Cleveland’s use of stimulus money for revenue recovery outpaces other Northeast Ohio cities: Stimulus Watch

CLEVELAND, Ohio – About 70% of Cleveland’s first installment of American Rescue Plan stimulus money is going toward government services to make up for revenue lost during the pandemic, setting it apart from other large Northeast Ohio cities which have dedicated far less, if any, of their funds toward revenue recovery.

Cleveland is receiving a total $511 million over two years. Of the first $255 million, $108 million has been earmarked to offset lost revenue attributed to decreases in income tax.

But some cities are not planning on spending any of their initial stimulus dollars on revenue recovery, and many are still deciding whether that’s the best use of the one-time money.

Making up for revenue loss is one of the main priorities of the American Rescue Plan’s funds for local governments, many of which collected less money in 2020 in taxes – including income tax – and other sources, such as building permits and parking violations, due to closures, shutdowns and other impacts of the pandemic.

Since Cleveland is the heart of most of Northeast Ohio’s industries, it makes sense that the city stood to lose more from revenue streams that don’t exist or are much smaller in other communities, including admissions taxes, hotel taxes and casino revenue.

“I think people tend to minimize the enormous impact that it had,” Sharon Dumas, Cleveland Mayor Frank Jackson’s chief of staff and finance director, previously told cleveland.com. “All the momentum stopped.”

The U.S. Treasury has provided cities with a calculator to determine the amount they can recoup using stimulus money, based on the difference between what was collected in 2019 – adjusted for inflation – and what was collected in 2020.

The money must then be spent on government services, which could include expenses to maintain or build new infrastructure, including roads; modernizing cybersecurity; health services; environmental remediation; school or educational services; and public safety. Cleveland intends to spend its recouped money on hiring for unfilled jobs, restoring fire and emergency medical services that were pared back in 2020 and filling in funding gaps in areas where spending was reduced.

But officials in the suburbs have been less decisive about how to plug those gaps.

Parma will use $5.3 million of its $23.7 million on revenue recovery – about 22% of its total windfall, or 44% of its first installment.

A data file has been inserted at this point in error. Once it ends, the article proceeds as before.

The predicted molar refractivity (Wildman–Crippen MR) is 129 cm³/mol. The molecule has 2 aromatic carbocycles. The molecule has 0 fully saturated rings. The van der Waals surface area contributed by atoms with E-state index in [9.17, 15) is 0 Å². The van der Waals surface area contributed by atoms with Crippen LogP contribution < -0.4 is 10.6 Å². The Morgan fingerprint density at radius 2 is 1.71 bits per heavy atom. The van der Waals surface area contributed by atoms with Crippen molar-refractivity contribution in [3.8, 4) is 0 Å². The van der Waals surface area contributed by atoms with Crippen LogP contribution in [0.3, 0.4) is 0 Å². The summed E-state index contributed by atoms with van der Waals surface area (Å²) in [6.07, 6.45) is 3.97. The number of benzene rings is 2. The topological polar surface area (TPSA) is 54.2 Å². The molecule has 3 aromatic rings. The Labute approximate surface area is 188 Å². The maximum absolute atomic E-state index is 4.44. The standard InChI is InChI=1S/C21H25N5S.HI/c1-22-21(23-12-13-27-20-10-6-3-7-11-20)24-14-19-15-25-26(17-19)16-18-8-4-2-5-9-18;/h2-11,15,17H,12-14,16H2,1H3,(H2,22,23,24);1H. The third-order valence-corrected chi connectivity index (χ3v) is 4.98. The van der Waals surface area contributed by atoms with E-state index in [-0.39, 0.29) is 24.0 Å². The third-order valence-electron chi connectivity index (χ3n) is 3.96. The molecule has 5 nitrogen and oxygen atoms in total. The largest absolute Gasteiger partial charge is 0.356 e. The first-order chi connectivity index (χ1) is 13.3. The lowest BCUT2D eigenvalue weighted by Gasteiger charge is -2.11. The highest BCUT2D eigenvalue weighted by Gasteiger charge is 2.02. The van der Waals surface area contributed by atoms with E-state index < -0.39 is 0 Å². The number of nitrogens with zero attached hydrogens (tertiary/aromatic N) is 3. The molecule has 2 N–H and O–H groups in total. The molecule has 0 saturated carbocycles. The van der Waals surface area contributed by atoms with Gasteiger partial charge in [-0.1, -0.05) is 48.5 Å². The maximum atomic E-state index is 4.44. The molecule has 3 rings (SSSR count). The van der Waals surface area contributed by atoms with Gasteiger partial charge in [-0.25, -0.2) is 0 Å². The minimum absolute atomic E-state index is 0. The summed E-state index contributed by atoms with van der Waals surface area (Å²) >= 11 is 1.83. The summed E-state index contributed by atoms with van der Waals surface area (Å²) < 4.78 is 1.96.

“The main driver behind the city’s revenue loss was the loss in income tax,” Parma Auditor Brian Day said. “As far as how the revenue replacement dollars will be utilized, that is currently being discussed between the Mayor and City Council.”

Cuyahoga Falls Finance Director Bryan Hoffman estimates that his city will allocate about half of its $16.5 million windfall on revenue recovery – but that could change based on how much the city collects over the next four years, he said.

Lakewood calculated its loss to approximately $3.4 million, but Finance Director Peter Rancatore said the city has yet to determine whether it will seek to recoup that money using its $47 million in American Rescue Plan funds.

Barberton has also not yet allocated any of its $16.4 million for revenue recovery, with Finance Director Jeremy Flaker saying the city is “looking at various other uses before earmarking it for revenue loss.”

Cleveland Heights Finance Director Amy Himmelein said her city is not going to seek to recoup revenue loss, because other funding streams have already supplemented the eligible deficits.

Most notably, Himmelein said, the city received about $3.3 million from the Bureau of Workers’ Compensation in 2020. Coupled with greater-than-normal permit revenue due to some larger construction projects, the city received so much in one-time revenues that it is not currently allowed by Treasury guidelines to use any of its $38.8 million in stimulus money for revenue recovery.

Akron Mayor Dan Horrigan’s Press Secretary Ellen Lander Nischt said the city will be using some of its stimulus money to replace lost revenue – up to $16.7 million of its total $145 million, or 11% – but is waiting to see how the “work from home” trend continues and potentially affects income tax revenue in the coming years.

Other cities, including Euclid and Kent, also have yet to decide whether they will seek to recoup lost revenue incurred due to the pandemic.

If governments opt not to use the stimulus dollars for revenue recovery, it could leave more money on the table for innovative projects. Some of the Treasury’s broad categories of eligible spending include investments in public health, addressing negative economic impacts, providing services to disproportionately affected communities and infrastructure improvements.

Cities might also need to reevaluate their revenue needs in the spring, when the second half of the stimulus funds arrive, and finance administrators potentially grapple with additional revenue loss in 2021.

In Cleveland, for example, hospitality revenue in 2021 is still lagging projections, as theaters and other venues struggled to open and fill seats. The city had hoped to collect about $31 million from those taxes this year, but that number is now expected to be closer to $21 million.

Governments must earmark their American Rescue Plan money by the end of 2024, and spend it by the end of 2026.

Stimulus Watch is a public-service journalism project from cleveland.com and The Plain Dealer to track federal stimulus money coming into Northeast Ohio through the American Rescue Plan. Read more at cleveland.com/stimulus-watch.

https://www.cleveland.com/stimulus-watch/2021/11/clevelands-use-of-stimulus-money-for-revenue-recovery-outpaces-other-northeast-ohio-cities-stimulus-watch.html